Italian Hung Parliament Could Lead to Revamp of Election Law

Italy’s election, which produced a divided parliament, underscores the need to revamp a voting law known as the “pigsty.”

The rules make it difficult for any party to win a working majority in both houses of Parliament. Both chambers have equal powers, making a working majority necessary to pass legislation and remain in power.

The current law was passed by Silvio Berlusconi’s second government in 2005 and dubbed the pigsty by Roberto Calderoli, Berlusconi’s reforms minister of the time. The system forces voters to cast ballots for lists of candidates handpicked by the party readers rather than voting for individual candidates.

Here are some details on how the law works:

-- Voting age: 18 years for the Chamber of Deputies, 25 years for the Senate.

-- Election eligible age: members of the lower house must be at least 25 years old, senators 40 years old.

-- Election of Chamber of Deputies: the lower house has 630 deputies, the majority is 316. Twelve seats are assigned to electoral districts outside Italy and one to the small region of Aosta Valley. The remaining 617 deputies come from 26 constituencies with a proportional system.

-- The party or coalition that wins a relative majority automatically gets 54 percent of seats in the Chamber of Deputies. The threshold to get seats are 10 percent on a national basis for coalitions, and 2 percent for lists within a coalition; 4 percent for unaligned lists and lists in coalitions winning less than 10 percent of votes.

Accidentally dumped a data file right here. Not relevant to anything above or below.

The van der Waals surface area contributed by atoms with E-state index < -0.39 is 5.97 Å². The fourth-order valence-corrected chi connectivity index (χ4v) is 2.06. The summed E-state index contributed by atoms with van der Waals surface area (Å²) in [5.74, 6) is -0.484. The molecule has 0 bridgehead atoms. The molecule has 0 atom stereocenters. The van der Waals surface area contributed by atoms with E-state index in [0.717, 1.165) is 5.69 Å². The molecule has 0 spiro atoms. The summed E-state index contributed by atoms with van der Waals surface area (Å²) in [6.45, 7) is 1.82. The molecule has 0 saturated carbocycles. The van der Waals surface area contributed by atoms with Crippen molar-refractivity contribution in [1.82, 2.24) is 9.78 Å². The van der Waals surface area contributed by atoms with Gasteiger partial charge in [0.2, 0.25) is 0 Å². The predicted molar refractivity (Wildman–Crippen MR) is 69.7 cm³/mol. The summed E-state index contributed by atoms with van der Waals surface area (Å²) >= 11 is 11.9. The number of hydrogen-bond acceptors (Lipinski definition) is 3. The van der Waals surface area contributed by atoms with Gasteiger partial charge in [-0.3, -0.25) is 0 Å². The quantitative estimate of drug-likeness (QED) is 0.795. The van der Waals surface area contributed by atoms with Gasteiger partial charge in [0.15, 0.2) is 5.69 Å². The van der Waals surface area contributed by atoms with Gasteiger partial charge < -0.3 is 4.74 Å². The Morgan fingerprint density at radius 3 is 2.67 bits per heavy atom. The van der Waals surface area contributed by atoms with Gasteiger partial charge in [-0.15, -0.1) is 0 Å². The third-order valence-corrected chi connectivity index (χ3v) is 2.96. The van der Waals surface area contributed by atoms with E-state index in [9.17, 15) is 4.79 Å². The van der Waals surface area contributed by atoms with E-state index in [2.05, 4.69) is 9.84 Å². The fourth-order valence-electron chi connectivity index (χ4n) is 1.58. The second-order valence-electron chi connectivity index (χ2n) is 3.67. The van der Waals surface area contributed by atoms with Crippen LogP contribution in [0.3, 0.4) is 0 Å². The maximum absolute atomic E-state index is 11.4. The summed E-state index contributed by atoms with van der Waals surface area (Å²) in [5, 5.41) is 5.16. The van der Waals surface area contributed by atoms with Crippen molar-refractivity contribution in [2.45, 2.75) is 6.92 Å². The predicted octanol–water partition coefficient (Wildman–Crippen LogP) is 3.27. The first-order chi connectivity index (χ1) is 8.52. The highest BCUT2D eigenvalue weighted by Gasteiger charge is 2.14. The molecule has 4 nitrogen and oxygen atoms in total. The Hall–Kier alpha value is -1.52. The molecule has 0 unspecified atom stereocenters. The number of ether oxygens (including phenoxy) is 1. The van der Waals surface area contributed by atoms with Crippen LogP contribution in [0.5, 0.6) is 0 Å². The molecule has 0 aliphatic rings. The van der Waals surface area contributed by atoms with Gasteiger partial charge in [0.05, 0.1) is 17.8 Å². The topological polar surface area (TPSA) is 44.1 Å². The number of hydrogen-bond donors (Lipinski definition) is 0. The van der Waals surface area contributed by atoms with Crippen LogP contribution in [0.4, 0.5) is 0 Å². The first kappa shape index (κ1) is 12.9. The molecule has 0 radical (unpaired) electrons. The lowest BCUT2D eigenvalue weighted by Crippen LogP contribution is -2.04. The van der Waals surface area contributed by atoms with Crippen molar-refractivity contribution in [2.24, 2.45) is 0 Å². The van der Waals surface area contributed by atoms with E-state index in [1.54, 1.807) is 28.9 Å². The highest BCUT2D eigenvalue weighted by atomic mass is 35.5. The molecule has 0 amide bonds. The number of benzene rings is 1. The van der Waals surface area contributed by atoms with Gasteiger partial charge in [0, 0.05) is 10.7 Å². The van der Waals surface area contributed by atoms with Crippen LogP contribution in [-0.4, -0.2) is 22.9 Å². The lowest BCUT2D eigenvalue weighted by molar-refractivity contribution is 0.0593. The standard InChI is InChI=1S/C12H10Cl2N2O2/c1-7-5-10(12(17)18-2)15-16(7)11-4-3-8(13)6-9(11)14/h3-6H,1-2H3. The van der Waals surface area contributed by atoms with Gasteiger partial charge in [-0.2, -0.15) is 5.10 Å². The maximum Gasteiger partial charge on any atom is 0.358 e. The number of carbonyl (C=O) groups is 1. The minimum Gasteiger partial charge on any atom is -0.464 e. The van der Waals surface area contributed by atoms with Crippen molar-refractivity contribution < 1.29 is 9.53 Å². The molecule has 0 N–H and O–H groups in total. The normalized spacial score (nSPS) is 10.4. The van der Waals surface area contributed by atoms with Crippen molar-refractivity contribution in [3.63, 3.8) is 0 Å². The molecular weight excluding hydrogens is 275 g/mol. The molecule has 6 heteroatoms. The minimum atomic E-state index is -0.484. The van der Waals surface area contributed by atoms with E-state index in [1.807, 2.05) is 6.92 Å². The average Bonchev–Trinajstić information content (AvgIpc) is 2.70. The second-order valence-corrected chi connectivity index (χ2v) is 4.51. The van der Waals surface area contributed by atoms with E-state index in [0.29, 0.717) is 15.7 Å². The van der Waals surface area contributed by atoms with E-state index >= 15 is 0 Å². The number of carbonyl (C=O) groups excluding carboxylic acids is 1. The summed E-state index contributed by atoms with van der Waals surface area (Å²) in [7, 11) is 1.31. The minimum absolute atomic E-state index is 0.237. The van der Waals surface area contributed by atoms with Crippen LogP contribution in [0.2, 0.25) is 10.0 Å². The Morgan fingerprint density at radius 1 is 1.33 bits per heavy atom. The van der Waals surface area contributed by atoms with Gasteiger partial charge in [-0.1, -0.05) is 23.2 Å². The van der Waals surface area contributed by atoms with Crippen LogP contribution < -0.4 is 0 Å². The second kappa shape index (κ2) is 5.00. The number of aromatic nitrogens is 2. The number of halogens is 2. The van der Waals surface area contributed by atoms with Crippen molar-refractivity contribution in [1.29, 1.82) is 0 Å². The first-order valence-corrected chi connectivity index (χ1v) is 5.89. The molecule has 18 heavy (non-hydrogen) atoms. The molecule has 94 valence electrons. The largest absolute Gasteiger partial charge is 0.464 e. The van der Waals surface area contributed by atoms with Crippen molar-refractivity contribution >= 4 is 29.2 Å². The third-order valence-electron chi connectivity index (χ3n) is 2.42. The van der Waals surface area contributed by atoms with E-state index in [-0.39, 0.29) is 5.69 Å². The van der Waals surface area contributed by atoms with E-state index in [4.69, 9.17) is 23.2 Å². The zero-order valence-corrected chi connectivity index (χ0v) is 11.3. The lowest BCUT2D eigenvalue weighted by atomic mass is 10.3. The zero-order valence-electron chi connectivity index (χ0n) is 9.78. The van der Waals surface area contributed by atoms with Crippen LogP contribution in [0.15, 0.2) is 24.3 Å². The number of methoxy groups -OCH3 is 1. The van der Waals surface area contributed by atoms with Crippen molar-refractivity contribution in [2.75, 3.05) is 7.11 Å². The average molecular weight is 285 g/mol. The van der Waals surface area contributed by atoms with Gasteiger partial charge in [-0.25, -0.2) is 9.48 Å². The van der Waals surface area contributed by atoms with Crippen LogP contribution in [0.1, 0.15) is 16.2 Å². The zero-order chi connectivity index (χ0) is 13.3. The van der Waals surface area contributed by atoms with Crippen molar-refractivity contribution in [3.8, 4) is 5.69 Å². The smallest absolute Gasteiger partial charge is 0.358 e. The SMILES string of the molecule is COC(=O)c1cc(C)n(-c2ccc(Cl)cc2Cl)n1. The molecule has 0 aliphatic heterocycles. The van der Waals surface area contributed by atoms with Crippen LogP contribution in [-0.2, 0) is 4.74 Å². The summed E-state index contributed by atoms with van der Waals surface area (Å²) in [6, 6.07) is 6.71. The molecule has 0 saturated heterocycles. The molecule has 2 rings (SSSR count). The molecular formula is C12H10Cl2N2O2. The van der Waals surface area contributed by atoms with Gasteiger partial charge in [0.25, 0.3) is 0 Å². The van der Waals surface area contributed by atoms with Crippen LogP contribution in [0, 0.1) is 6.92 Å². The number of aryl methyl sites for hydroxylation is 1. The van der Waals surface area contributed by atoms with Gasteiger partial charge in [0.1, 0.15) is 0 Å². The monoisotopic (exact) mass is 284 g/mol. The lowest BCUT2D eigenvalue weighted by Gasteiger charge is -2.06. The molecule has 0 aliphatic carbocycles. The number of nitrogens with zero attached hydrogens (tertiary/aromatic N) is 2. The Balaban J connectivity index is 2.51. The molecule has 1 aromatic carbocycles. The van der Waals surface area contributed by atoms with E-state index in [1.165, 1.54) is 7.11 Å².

-- One seat is assigned to Aosta Valley, 7 to Trentino Alto-Adige, 2 to Molise, 6 to Italians abroad.

-- Election of Senate: the upper house has 315 seats, the majority is 158. Getting an outright majority in the Senate is more difficult because the seat premium assigned to the winning coalition is allocated on a regional basis rather than at the national level, meaning the law tends to reward those parties, like the Northern League, that have a strong regional base.

-- Apart from the 309 seats assigned to the regional contests, six seats are reserved for Italians living abroad.

-- The winning coalition in a region is guaranteed at least 55 percent of the seats assigned to that region. The regions with the highest number of seats are Lombardy (49), Lazio (28), Campania (29), Sicily (25) and Veneto (24).

-- The threshold for representation in the Senate are 20 percent for coalitions at the regional level, 3 percent for lists within a coalition, 8 percent regionally for unaligned lists or lists in coalitions winning less than 20 percent of votes.

To contact the reporter on this story: Chiara Vasarri in Rome at cvasarri@bloomberg.net;

To contact the editor responsible for this story: Jerrold Colten at jcolten@bloomberg.net

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